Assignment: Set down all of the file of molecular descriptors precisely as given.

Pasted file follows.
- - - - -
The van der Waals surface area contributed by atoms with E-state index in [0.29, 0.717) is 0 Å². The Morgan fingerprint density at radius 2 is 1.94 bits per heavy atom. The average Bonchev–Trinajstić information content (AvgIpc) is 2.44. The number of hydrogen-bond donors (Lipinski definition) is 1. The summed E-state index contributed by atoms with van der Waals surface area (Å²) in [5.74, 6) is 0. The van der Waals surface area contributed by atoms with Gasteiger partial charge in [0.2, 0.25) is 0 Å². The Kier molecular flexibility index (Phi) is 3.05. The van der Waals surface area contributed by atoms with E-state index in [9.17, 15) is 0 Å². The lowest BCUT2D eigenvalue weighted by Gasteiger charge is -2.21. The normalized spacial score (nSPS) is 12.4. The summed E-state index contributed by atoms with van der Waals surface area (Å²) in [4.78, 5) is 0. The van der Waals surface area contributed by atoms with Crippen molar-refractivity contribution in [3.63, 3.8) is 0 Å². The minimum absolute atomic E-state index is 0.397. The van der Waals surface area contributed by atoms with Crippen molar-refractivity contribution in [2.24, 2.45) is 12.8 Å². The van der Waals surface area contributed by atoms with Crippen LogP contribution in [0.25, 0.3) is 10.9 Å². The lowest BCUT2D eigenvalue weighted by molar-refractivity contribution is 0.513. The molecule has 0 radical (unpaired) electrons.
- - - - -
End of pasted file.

The van der Waals surface area contributed by atoms with E-state index in [0.29, 0.717) is 0 Å². The Morgan fingerprint density at radius 2 is 1.94 bits per heavy atom. The average Bonchev–Trinajstić information content (AvgIpc) is 2.44. The number of hydrogen-bond donors (Lipinski definition) is 1. The summed E-state index contributed by atoms with van der Waals surface area (Å²) in [5.74, 6) is 0. The van der Waals surface area contributed by atoms with Gasteiger partial charge in [0.2, 0.25) is 0 Å². The Kier molecular flexibility index (Phi) is 3.05. The van der Waals surface area contributed by atoms with E-state index in [9.17, 15) is 0 Å². The lowest BCUT2D eigenvalue weighted by Gasteiger charge is -2.21. The normalized spacial score (nSPS) is 12.4. The summed E-state index contributed by atoms with van der Waals surface area (Å²) in [4.78, 5) is 0. The van der Waals surface area contributed by atoms with Crippen molar-refractivity contribution in [3.63, 3.8) is 0 Å². The minimum absolute atomic E-state index is 0.397. The van der Waals surface area contributed by atoms with Crippen molar-refractivity contribution in [2.24, 2.45) is 12.8 Å². The van der Waals surface area contributed by atoms with Crippen LogP contribution in [0.25, 0.3) is 10.9 Å². The lowest BCUT2D eigenvalue weighted by molar-refractivity contribution is 0.513. The molecule has 0 radical (unpaired) electrons.